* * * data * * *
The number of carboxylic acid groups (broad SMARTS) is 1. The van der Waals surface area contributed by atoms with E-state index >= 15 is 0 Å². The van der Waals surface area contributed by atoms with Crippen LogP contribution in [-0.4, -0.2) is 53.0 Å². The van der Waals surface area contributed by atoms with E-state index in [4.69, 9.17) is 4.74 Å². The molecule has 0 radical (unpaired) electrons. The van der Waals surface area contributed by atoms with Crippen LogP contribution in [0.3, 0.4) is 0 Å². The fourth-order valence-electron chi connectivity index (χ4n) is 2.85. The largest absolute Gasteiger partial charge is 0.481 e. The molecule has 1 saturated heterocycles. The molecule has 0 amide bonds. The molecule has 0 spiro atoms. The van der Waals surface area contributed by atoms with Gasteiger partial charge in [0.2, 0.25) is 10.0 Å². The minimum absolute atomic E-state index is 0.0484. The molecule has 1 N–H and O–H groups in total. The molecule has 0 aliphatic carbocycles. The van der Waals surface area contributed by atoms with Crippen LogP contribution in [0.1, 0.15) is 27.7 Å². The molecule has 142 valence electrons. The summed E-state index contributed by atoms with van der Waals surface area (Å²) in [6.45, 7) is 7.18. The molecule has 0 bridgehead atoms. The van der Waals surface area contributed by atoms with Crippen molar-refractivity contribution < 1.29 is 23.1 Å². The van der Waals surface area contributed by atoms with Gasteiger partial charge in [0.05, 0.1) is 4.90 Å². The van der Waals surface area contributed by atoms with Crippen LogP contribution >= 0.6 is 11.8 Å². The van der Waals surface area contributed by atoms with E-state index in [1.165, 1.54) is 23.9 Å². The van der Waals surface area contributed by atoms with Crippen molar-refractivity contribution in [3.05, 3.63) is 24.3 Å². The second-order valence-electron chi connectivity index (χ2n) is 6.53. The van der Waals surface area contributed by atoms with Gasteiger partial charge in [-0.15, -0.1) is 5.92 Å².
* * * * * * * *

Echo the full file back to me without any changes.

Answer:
The number of carboxylic acid groups (broad SMARTS) is 1. The van der Waals surface area contributed by atoms with E-state index >= 15 is 0 Å². The van der Waals surface area contributed by atoms with Crippen LogP contribution in [-0.4, -0.2) is 53.0 Å². The van der Waals surface area contributed by atoms with E-state index in [4.69, 9.17) is 4.74 Å². The molecule has 0 radical (unpaired) electrons. The van der Waals surface area contributed by atoms with Crippen LogP contribution in [0.3, 0.4) is 0 Å². The fourth-order valence-electron chi connectivity index (χ4n) is 2.85. The largest absolute Gasteiger partial charge is 0.481 e. The molecule has 1 saturated heterocycles. The molecule has 0 amide bonds. The molecule has 0 spiro atoms. The van der Waals surface area contributed by atoms with Gasteiger partial charge in [0.2, 0.25) is 10.0 Å². The minimum absolute atomic E-state index is 0.0484. The molecule has 1 N–H and O–H groups in total. The molecule has 0 aliphatic carbocycles. The van der Waals surface area contributed by atoms with Crippen LogP contribution in [0.1, 0.15) is 27.7 Å². The molecule has 142 valence electrons. The summed E-state index contributed by atoms with van der Waals surface area (Å²) in [6.45, 7) is 7.18. The molecule has 0 bridgehead atoms. The van der Waals surface area contributed by atoms with Crippen molar-refractivity contribution < 1.29 is 23.1 Å². The van der Waals surface area contributed by atoms with Gasteiger partial charge in [0.05, 0.1) is 4.90 Å². The van der Waals surface area contributed by atoms with Crippen LogP contribution >= 0.6 is 11.8 Å². The van der Waals surface area contributed by atoms with E-state index in [1.165, 1.54) is 23.9 Å². The van der Waals surface area contributed by atoms with Crippen molar-refractivity contribution in [3.05, 3.63) is 24.3 Å². The second-order valence-electron chi connectivity index (χ2n) is 6.53. The van der Waals surface area contributed by atoms with Gasteiger partial charge in [-0.15, -0.1) is 5.92 Å².